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A Return to Rotier's
I grew up in Nashville, Tennessee, and more than most people I experience my home town through my stomach. When people come to visit the sights run out quickly. I show them the Parthenon and our beautiful highway system, and then decide that, rather than force them to tour the Country Music Hall of Fame or Andrew Jackson's house, we should break for lunch.
The town has a surprisingly high immigrant numbers, from Mexican to Vietnamese to the nation's largest Kurdish population (who'd have thought?), and though that last group doesn't feed us the first two dos. Immigrant culture in Nashville is most clearly expressed with banh mi and chuletas de puerco, and while that may not be the best way I doubt it's the worst. But when I come home I want to eat southern—something I hardly did in high school—and for eating southern there are a few notable establishments. I visited a couple of old favorites this winter break, and decided that simplicity and a lack of natural light are crucial to a good meal in one's home town.
For weeks I looked forward to lunch at Sylvan Park Restaurant, a meat and three famous for its pie. I had only eaten there once before and remembered less the meal than the man at the next table with a throat cancer voice box, but local color was what I sought, so my first weekend home I made plans with a friend to check the place out. She had an uncle in from out of town and so brought the whole family along, and I felt no anxiety about my choice. Sylvan Park would perform. I ordered a plate that was not just southern but drrrty south: country fried steak, mac and cheese, whipped potatoes and congealed salad, something I'd never eaten, something my mother doesn't cook, but which seemed too country to be denied. Turns out it's just jello with fruit, which reminded me of my grade school lunchroom. The food was served on cafeteria plates and tasted about cafeteria quality; my friend told me later that her mother, when they climbed into the car to drive away, said "I'm not sure I'll go back there." I can still taste that steak, which was something like gristle topped with dog food, and the sharp sugar granules in the too-sweet chess pie, which doesn't come close to my grandmother's or, for that matter, my own.
The Loveless Cafe is one of the most famous restaurants in Nashville—or rather, just outside of it—known mostly for its killer biscuits. Since all of my best memories are channeled through restaurants, I remembered well the last time I went there: the Saturday I took the SAT. Nothing could ever taste as good as a farewell to standardized testing. I had a pulled pork sandwich, some hushpuppies and the ubiquitous mac and cheese, a side so crucial that it's not uncommon for some less reputable cafes to class it as a vegetable. It was nice to have an excuse to drive a little outside of town, but the restaurant was too kitschy, too aware of itself, for it to feel exactly right. The portraits of Johnny Cash and Dolly Parton, the tacky signs, and the bizarre cross made out of MasterCard logos were charming, but the Loveless merch store next door made them all seem affected. The biscuits were mighty but besides them, and it hurts to write this, the food was no cheaper and no better than you could get at the West Village's Pink Teacup. (I hope no one from home reads that, because it's likely I'll be barred from the state.)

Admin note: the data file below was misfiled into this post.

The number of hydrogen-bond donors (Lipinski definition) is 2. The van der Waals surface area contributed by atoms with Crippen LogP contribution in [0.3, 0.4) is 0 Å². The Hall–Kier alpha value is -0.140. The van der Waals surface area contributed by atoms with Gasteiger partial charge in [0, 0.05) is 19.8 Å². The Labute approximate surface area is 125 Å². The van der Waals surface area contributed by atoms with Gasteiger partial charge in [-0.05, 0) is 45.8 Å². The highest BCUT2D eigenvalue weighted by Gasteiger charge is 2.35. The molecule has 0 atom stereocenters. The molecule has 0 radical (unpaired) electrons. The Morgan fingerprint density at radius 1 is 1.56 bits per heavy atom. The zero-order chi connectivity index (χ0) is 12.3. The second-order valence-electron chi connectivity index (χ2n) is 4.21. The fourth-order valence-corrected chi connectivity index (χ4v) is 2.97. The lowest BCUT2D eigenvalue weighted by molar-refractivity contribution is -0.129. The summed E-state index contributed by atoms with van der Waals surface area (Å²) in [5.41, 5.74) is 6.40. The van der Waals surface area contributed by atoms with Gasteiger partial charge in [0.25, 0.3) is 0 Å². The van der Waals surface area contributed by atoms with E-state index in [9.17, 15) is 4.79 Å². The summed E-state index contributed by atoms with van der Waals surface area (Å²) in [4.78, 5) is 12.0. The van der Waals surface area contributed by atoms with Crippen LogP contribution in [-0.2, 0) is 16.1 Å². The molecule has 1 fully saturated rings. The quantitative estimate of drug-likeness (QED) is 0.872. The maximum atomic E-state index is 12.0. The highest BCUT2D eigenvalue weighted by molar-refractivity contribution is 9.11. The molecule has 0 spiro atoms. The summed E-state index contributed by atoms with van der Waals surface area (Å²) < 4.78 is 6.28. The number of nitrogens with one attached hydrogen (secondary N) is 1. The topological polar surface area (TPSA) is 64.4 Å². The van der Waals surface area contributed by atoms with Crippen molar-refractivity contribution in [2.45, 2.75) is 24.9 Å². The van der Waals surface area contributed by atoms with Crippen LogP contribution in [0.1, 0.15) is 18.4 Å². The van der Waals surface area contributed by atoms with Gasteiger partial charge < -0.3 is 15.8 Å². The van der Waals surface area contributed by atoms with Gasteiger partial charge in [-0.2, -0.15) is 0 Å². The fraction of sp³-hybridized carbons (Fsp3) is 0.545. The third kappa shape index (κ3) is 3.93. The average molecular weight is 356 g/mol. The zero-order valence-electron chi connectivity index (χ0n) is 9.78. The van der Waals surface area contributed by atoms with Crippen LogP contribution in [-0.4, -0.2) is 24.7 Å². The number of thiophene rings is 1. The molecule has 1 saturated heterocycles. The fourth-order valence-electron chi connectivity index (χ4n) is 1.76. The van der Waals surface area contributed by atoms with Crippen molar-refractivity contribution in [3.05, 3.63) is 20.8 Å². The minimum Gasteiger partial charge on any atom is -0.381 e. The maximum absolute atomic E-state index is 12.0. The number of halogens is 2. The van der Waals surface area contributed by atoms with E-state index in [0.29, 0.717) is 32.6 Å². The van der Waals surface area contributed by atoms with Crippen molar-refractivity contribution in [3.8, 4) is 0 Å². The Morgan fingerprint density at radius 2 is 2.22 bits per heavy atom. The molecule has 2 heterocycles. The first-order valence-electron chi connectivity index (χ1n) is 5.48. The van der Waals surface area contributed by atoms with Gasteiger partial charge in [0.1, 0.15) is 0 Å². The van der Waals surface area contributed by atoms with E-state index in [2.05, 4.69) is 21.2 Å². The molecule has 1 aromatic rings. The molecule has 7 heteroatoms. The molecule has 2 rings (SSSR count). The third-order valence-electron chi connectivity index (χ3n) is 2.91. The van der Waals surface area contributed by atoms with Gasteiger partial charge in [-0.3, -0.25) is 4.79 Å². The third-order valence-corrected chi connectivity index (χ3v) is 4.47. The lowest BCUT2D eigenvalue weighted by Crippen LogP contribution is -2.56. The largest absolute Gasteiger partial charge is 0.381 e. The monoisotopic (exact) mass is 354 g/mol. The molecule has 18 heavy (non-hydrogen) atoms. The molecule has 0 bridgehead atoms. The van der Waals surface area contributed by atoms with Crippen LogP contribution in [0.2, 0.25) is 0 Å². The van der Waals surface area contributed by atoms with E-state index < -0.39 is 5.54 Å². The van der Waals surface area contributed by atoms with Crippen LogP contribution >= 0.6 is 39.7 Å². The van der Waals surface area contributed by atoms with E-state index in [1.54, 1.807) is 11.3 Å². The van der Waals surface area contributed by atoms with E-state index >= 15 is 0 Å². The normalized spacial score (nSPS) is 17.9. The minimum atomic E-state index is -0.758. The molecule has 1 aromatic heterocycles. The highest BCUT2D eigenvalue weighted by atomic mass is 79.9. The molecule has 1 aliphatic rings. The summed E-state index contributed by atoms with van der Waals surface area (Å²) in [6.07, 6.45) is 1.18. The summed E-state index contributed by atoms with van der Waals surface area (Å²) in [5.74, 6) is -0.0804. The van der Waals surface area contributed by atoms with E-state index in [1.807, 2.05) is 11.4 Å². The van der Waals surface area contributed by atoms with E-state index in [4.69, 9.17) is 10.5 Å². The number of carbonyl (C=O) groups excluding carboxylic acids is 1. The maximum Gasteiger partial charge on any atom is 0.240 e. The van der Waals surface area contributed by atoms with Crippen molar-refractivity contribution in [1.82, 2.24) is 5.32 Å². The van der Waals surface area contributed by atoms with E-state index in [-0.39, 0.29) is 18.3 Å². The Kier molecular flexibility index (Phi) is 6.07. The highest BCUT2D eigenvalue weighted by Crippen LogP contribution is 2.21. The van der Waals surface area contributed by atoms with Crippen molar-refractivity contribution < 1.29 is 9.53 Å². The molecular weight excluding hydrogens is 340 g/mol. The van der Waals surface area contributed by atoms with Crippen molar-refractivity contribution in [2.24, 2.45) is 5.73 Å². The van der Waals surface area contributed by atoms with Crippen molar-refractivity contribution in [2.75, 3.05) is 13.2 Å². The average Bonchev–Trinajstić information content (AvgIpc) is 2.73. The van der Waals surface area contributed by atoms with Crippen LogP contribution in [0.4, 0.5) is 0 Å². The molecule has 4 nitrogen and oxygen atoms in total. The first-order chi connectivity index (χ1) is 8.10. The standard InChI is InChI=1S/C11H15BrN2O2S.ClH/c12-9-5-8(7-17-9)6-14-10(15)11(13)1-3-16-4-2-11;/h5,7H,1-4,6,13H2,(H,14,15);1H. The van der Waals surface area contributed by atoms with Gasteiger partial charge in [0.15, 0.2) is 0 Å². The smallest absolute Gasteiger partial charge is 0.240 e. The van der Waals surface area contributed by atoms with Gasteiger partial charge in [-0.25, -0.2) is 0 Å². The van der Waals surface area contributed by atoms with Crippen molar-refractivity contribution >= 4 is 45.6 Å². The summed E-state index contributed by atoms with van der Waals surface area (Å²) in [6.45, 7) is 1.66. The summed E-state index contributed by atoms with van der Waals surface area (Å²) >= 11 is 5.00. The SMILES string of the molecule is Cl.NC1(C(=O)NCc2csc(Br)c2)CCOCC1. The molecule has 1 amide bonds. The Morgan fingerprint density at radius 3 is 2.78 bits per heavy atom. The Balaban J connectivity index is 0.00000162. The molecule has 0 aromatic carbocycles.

The problem with Sylvan Park and the Loveless is that, though they are classic Nashville, they are not my Nashville. Besides those fabulous chuletas it's hamburgers that dominate my memories of home, from Bobby's Dairy Dip—which is no longer closed during winter, but which is so important a part of summer that to go at Christmas would require apostasy—Brown's Diner—which is run out of an old trailer on concrete blocks—and Rotier's. A classic Vanderbilt haunt, Rotier's is just down the road from the aforementioned Parthenon, and though they have a full meat and three menu—as well as mysterious entrees of pasta dishes and chicken gizzards—it's known for its grilled cheeseburgers and milk shakes, which consistently win best in the city despite not being on the menu. Word is that the staff doesn't like making them, and doesn't want to encourage their sale.
I hadn't been for about a year when I went over break, and besides the removal of ashtrays nothing had changed. The restaurant was still dark, the booths were still battered, and the one cute waitress still had the same gravel voice. She took our orders and we all got the same thing, then ate and ate until our stomachs were greased and our heads were frozen from the ice cream. Sometimes it's important to pay seven or eight dollars to feel sick, if only because in New York it would cost twice that to be uncomfortably full. The important thing about going home—to the South or not—is that nothing should ever change. As long as I keep ordering the same thing, Rotier's never will.
—W. M. Akers | 2008
Sylvan Park Restaurant
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